A mission to keep time
By Elizabeth Agiro
Oct 30, 2003

Being late is supposed to be an African thing, right? Someone shuffles in, so late for the appointment, and expects you to ‘understand’ as he explains, “Oh, I’m just African.”

T-shirts touting slogans such as “no hurry in Africa” — with pictures of the elephant to go with – are not an uncommon sight on the streets.

Spade, not big spoon: Isaac Mulindwa Jr. wants some customs to go (Photos by E. Chicco).
Well, Isaac Mulindwa Jr., 38, is as African as they come. But he has an issue with this notorious culture.

He was the chairman for the just ended Pearl of Africa Music Awards that will go down in Uganda’s event annals for, among others, being one of the very few music shows that started as billed.

Mulindwa, famed for being a stern, tell-it-as-it-is type, told the media just before the show that his team would set a record. And they did.

He says, “One of my aims is to change the way things are done in this country.”

Show-goers were more than impressed that their make-up did not run forever and that they didn’t run unnecessary bar bills waiting forever for the show to kick off.

“We do have certain things that are outdated in Uganda like the bad time-keeping. Why does someone have to show up two hours after the appointed time?” queries Mulindwa.

But there is more to Mulindwa’s mission.

First, a word of caution: If you are welcoming him into your house, don’t play any 50 Cent or Craig David or any of that stuff. Ugandan music is the way to go. If you hadn’t stocked up on that, try South African.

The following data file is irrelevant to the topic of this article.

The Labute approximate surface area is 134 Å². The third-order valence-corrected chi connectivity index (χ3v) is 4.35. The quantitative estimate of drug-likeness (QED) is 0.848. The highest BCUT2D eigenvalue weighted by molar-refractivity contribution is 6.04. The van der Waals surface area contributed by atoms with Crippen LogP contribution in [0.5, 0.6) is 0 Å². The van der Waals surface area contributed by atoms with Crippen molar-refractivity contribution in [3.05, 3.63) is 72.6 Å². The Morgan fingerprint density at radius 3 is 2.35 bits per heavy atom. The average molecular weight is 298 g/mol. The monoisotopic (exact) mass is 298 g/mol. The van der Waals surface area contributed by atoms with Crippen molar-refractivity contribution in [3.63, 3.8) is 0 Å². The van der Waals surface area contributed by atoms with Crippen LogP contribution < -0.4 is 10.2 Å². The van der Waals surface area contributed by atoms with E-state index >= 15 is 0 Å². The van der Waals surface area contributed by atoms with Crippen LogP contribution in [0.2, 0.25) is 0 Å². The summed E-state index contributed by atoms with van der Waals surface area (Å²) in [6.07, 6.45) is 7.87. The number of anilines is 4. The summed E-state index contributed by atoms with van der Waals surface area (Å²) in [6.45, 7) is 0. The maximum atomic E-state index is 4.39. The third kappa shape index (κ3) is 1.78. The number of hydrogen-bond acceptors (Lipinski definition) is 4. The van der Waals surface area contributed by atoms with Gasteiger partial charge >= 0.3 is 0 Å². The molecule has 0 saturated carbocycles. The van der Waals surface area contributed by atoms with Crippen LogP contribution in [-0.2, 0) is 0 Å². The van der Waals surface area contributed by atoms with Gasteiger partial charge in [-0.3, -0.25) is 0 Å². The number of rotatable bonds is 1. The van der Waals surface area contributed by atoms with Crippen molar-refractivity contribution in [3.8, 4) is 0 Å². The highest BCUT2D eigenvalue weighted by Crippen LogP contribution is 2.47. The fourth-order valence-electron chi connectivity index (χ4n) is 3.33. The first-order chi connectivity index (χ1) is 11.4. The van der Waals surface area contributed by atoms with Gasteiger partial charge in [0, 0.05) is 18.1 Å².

And play it loud. That is how he likes his music – loud. Now the issues.

Ugandan musicians, Mulindwa says, are looked at as losers. But they ought to be looked at as an industry.

“Ugandans should start exporting musicians and stop exporting bananas. There is no money in them,” he says.

By Ugandan standards, Mulindwa is very unconventional – and not just with regard to time.
Or bananas.

He had never written a Curriculum Vita in his entire 38 years until two months ago when he had to apply for a loan from Orient Bank.

The loan was to finance equipment for One2net, a company whose ownership Mulindwa and four others took over two years ago. One2net is an Internet service provider in Kampala.

The trend in most urban centres in Uganda has been for businesses and individuals to go Internet – surfing, emails, websites, name it.

Mulindwa says that those who are still shying away risk “rotting”.